A study published Monday in the Canadian Medical Association Journal found that although gestational diabetes is reportedly on the rise, changes in screening practices may largely explain the increase.
The rates of gestational diabetes — high blood sugar that starts, or is first diagnosed, during pregnancy — were investigated by researchers in British Columbia.
Gestational diabetes occurs when a hormone made by the placenta prevents the body from using insulin properly. Blood sugar, or glucose, then builds up in the blood instead of being absorbed. If left untreated, complications may include macrosomia, a larger-than-normal baby that can be difficult to deliver, or very low infant blood sugar levels, called hypoglycemia.
Although the condition generally resolves once the baby is delivered, both mother and child have an increased risk of later developing type 2 diabetes. Although gestational diabetes is manageable during pregnancy, a diagnosis affects both patients and the health system, requiring lifestyle changes, additional healthcare appointments, and monitoring during and after pregnancy.
In 2017, British Columbia had the highest provincial rate of gestational diabetes at 13.9%, compared with 9% across Canada. The researchers analyzed the data for more than 550,000 pregnancies in British Columbia from 2005 to 2019, as well as the screening method and rates of screening completion. During the study period, gestational diabetes diagnoses doubled from 7.2% to 14.7%. The rise was attributed to older maternal age, less exercise, and less-healthy diets.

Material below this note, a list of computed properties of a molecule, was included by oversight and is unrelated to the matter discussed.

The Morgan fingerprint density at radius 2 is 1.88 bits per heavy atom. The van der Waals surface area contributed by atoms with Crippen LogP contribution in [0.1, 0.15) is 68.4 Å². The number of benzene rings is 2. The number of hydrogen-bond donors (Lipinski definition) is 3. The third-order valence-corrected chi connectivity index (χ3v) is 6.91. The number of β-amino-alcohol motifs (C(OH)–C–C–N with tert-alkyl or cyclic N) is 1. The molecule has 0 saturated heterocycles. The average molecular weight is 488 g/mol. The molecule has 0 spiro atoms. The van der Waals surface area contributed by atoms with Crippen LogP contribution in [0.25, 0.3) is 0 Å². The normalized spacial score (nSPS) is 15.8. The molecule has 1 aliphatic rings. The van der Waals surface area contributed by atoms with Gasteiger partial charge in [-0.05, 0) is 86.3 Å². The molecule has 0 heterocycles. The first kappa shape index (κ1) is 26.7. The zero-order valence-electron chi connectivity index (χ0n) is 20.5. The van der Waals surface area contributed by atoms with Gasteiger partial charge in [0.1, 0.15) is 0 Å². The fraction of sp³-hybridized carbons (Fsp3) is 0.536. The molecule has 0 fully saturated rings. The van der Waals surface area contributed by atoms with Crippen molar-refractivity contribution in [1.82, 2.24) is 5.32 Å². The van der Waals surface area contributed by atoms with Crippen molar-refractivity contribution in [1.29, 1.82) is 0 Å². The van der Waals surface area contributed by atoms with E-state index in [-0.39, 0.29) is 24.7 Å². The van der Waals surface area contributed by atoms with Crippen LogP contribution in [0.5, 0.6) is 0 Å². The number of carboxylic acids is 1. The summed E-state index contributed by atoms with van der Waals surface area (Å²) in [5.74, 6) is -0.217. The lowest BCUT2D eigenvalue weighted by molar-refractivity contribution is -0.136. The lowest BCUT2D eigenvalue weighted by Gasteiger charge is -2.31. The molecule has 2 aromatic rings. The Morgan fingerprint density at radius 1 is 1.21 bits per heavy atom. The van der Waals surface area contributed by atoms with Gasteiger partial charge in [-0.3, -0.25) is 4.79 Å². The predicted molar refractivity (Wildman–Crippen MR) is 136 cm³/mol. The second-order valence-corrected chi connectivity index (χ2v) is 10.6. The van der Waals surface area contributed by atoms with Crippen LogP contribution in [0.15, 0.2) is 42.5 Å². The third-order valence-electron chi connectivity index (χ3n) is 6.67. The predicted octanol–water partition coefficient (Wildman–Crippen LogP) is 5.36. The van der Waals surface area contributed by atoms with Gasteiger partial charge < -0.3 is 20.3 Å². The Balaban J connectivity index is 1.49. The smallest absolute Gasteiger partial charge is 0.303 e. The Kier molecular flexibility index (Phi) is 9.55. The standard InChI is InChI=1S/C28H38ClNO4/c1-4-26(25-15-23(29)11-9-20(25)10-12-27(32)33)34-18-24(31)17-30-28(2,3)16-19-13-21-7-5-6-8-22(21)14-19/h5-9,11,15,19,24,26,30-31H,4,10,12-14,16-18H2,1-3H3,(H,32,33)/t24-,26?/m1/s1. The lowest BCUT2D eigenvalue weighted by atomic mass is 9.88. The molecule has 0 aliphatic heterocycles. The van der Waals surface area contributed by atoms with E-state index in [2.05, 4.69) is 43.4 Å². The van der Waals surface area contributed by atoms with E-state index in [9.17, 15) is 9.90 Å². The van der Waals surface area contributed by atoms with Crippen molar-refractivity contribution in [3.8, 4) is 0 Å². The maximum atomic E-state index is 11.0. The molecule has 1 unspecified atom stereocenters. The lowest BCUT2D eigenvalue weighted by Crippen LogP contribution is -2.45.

However, the researchers found that the increase was largely due to changes in gestational diabetes screening practices, from a two-step screening process to a more sensitive one-step screening process. Screening completion increased from 87.2% in 2005 to 95.5% in 2019. The use of one-step screening methods increased from 0% in 2005 to 39.5% in 2019 among those who were screened. Unadjusted models estimated a 2.04 increased risk of gestational diabetes in 2019 compared with 2005. This increased risk decreased to 1.89 after accounting for the rise in screening completion, and further decreased to only 1.34 after accounting for changes in screening methods.
Despite concerns that a higher proportion of pregnant women with high body mass index, older maternal age, or greater obstetric risk were leading to higher rates of gestational diabetes, these factors did not significantly contribute to the yearly increase in gestational diabetes in British Columbia across the 15-year study period. The researchers say their study highlights the importance of having accurate data on screening methods and completion to better understand the rising incidence of gestational diabetes observed elsewhere.
"We need to look at gestational diabetes policies in British Columbia, because screening changes alone are driving the substantial increase in diagnosis in our province,” Elizabeth Nethery, lead author and a University of British Columbia postdoctoral research fellow, said in a statement. “We need to make sure that any increase in diagnosis is truly beneficial to both patients and the healthcare system."